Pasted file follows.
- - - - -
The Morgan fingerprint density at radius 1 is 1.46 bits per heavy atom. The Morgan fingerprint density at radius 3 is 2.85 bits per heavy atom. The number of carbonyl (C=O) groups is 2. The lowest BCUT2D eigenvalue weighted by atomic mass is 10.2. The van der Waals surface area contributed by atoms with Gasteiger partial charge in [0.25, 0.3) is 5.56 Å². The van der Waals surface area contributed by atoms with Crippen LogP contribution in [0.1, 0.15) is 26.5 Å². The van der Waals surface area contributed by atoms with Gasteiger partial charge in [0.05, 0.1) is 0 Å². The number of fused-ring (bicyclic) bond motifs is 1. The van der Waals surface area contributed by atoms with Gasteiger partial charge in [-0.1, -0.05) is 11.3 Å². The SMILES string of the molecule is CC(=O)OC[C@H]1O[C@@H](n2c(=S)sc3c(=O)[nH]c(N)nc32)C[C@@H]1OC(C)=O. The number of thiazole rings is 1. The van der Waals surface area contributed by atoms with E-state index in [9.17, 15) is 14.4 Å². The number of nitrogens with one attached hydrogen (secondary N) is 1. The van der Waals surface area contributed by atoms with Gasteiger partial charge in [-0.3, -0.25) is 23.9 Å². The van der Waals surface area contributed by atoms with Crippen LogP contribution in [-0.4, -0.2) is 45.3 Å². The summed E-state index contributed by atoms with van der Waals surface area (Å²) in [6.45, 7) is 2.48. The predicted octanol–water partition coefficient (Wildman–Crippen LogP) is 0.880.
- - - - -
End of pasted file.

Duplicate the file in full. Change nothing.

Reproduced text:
The Morgan fingerprint density at radius 1 is 1.46 bits per heavy atom. The Morgan fingerprint density at radius 3 is 2.85 bits per heavy atom. The number of carbonyl (C=O) groups is 2. The lowest BCUT2D eigenvalue weighted by atomic mass is 10.2. The van der Waals surface area contributed by atoms with Gasteiger partial charge in [0.25, 0.3) is 5.56 Å². The van der Waals surface area contributed by atoms with Crippen LogP contribution in [0.1, 0.15) is 26.5 Å². The van der Waals surface area contributed by atoms with Gasteiger partial charge in [0.05, 0.1) is 0 Å². The number of fused-ring (bicyclic) bond motifs is 1. The van der Waals surface area contributed by atoms with Gasteiger partial charge in [-0.1, -0.05) is 11.3 Å². The SMILES string of the molecule is CC(=O)OC[C@H]1O[C@@H](n2c(=S)sc3c(=O)[nH]c(N)nc32)C[C@@H]1OC(C)=O. The number of thiazole rings is 1. The van der Waals surface area contributed by atoms with E-state index in [9.17, 15) is 14.4 Å². The number of nitrogens with one attached hydrogen (secondary N) is 1. The van der Waals surface area contributed by atoms with Gasteiger partial charge in [-0.3, -0.25) is 23.9 Å². The van der Waals surface area contributed by atoms with Crippen LogP contribution in [-0.4, -0.2) is 45.3 Å². The summed E-state index contributed by atoms with van der Waals surface area (Å²) in [6.45, 7) is 2.48. The predicted octanol–water partition coefficient (Wildman–Crippen LogP) is 0.880.